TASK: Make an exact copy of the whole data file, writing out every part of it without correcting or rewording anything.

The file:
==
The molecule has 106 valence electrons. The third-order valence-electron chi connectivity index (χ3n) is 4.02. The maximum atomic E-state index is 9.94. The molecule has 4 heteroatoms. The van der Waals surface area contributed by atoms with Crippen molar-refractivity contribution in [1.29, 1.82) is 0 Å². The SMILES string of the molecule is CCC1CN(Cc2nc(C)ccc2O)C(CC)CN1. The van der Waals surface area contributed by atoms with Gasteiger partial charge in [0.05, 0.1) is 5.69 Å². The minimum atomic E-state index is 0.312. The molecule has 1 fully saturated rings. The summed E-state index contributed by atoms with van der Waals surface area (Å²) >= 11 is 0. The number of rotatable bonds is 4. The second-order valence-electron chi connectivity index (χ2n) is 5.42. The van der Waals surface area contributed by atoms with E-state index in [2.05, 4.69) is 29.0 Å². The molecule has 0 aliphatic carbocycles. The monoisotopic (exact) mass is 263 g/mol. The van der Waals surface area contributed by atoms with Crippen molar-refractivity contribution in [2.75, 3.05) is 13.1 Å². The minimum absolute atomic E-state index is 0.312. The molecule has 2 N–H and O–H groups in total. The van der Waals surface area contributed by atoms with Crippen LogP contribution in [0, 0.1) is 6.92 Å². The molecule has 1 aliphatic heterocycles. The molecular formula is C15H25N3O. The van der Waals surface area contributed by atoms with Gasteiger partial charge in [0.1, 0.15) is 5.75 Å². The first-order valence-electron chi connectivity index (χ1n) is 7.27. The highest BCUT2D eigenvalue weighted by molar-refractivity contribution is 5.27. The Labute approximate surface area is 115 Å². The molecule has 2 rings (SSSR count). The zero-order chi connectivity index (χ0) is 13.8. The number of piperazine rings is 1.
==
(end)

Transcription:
The molecule has 106 valence electrons. The third-order valence-electron chi connectivity index (χ3n) is 4.02. The maximum atomic E-state index is 9.94. The molecule has 4 heteroatoms. The van der Waals surface area contributed by atoms with Crippen molar-refractivity contribution in [1.29, 1.82) is 0 Å². The SMILES string of the molecule is CCC1CN(Cc2nc(C)ccc2O)C(CC)CN1. The van der Waals surface area contributed by atoms with Gasteiger partial charge in [0.05, 0.1) is 5.69 Å². The minimum atomic E-state index is 0.312. The molecule has 1 fully saturated rings. The summed E-state index contributed by atoms with van der Waals surface area (Å²) >= 11 is 0. The number of rotatable bonds is 4. The second-order valence-electron chi connectivity index (χ2n) is 5.42. The van der Waals surface area contributed by atoms with E-state index in [2.05, 4.69) is 29.0 Å². The molecule has 0 aliphatic carbocycles. The monoisotopic (exact) mass is 263 g/mol. The van der Waals surface area contributed by atoms with Crippen molar-refractivity contribution in [2.75, 3.05) is 13.1 Å². The minimum absolute atomic E-state index is 0.312. The molecule has 2 N–H and O–H groups in total. The van der Waals surface area contributed by atoms with Crippen LogP contribution in [0, 0.1) is 6.92 Å². The molecule has 1 aliphatic heterocycles. The molecular formula is C15H25N3O. The van der Waals surface area contributed by atoms with Gasteiger partial charge in [0.1, 0.15) is 5.75 Å². The first-order valence-electron chi connectivity index (χ1n) is 7.27. The highest BCUT2D eigenvalue weighted by molar-refractivity contribution is 5.27. The Labute approximate surface area is 115 Å². The molecule has 2 rings (SSSR count). The zero-order chi connectivity index (χ0) is 13.8. The number of piperazine rings is 1.